One could be forgiven the mistake of thinking that the more abstract a language is the less domain specific, and vice versa. A random counter example is PostScript, a powerful, abstract, concatenative language, used almost exclusively in the domain of printers.
So if you employ a domain specialist (count your blessings and) choose a domain specific language. If you employ a code wizard (count your blessings and) choose an abstract language. About the worst you can do, is pick a abstract, general-purpose, multi-paradigm language like Python for a mathematician to code math models. Best case this will eventually lead to a huge and clunky library stack like Python(x,y), that dictates every other aspect of all the code that interfaces with it. Very soon, the lack of flexibility will drive everybody back to using a spreadsheet for their modeling. Maybe a better choice would be a language like R, or indeed that spreadsheet.
“Do not choose setup.exe. Choose setup. Why? By default, Windows hides common extensions and what appears to be setup.exe is actually a file called setup.exe.config and setup is actually setup.exe. Anyone with any pretensions towards technical savvy will sidestep that trap intuitively, it does begin to feel horribly familiar.“ (Mark Whitehorn) [SQL Server 2008 – from semi-relational to sublime]
The design of you code can escape into the real world. Split second decisions like: “Ok, I need a name for this configuration file. Let’s add “.config” to the executable name.” is one of one thousand decisions per day. And all these split second brethren need more than casual thought. Non coders usually don’t understand the magnitude of mental reflexes needed for this. But also they will never know the deep satisfaction it brings to fight the devil and win, to write really good code.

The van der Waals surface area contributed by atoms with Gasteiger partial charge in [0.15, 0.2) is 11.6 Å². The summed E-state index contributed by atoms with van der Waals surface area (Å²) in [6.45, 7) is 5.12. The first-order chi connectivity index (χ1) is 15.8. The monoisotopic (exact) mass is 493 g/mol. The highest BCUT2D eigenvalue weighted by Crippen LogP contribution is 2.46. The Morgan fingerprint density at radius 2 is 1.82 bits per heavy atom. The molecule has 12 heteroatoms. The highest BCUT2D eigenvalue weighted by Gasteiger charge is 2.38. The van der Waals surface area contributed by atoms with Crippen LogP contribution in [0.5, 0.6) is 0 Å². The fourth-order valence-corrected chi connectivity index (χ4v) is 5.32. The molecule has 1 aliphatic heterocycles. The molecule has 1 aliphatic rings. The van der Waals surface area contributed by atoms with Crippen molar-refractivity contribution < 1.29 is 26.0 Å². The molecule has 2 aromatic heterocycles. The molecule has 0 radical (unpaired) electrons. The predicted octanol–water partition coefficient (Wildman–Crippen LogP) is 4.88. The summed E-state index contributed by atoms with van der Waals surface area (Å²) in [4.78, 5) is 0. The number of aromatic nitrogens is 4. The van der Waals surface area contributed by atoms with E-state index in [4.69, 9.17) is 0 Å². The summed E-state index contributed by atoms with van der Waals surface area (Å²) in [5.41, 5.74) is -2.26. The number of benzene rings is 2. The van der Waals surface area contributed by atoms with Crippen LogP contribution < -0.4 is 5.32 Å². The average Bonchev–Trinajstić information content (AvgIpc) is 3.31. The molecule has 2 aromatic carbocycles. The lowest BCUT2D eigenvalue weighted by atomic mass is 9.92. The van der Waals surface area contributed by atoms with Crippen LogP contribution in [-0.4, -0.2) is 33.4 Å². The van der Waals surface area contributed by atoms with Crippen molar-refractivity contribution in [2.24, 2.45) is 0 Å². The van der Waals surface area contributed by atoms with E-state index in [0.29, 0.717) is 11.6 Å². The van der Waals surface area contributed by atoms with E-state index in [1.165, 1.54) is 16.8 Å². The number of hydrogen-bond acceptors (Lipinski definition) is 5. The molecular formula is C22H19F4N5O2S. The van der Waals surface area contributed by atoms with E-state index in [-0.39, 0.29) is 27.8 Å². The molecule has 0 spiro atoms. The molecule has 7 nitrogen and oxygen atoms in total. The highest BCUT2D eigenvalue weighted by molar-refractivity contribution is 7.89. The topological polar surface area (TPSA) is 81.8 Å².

“I use the following bit of CSS to help visualize the structure of an XHTML (or HTML) document by putting a colored outline around the border of every element. At each level in the hierarchy the color changes so you can see when “depth” changes.
“Why are programmers so fussy about their employers’ morals? Partly because they can afford to be. The best programmers can work wherever they want. They don’t have to work for a company they have qualms about. […] And it’s not fun for a smart person to work in a place where the best ideas aren’t the ones that win.“ (Paul Graham) [Apple’s Mistake] True that. If you want the best programmers, be the place they want to be at hardest. If you want the smartest programmers, don’t give them a manager that want’s to win, give them one that wants to serve. [via: DI]
“Mobius is an invite-only event, hosted by Microsoft, where the invited guests are shown what Microsoft is doing in the mobile space.“ [Mobius 2009] Guess what most of these creme-de-la-creme Microsoft mobile developers (and journalists) use as their weapon of choice? [via: DI]
Banks play a pivotal role in the finance system, they perform a kind of miracle, they make short money long. Come to think of it, most companies, not just banks, perform such miracles. Companies, make long visions short. Management takes the long term goals of a company and by ways of a miracle translates them into short term goals for the people that actually do the work. So, wonder no more, that is what management is good for … in theory. In practice management often emits quick and dirty shorts that do not sum into coherent longs. With most tech-companies, this is even more difficult to spot because a manager, feeling the lack of effort behind their decision, will effort-up the decision by trying to express it in quasi tech-terms.
So next time, you go WTF? Just ask them two things. First, why are you telling me how-to-do instead of what-to-do? And second, what long term goal does this serve?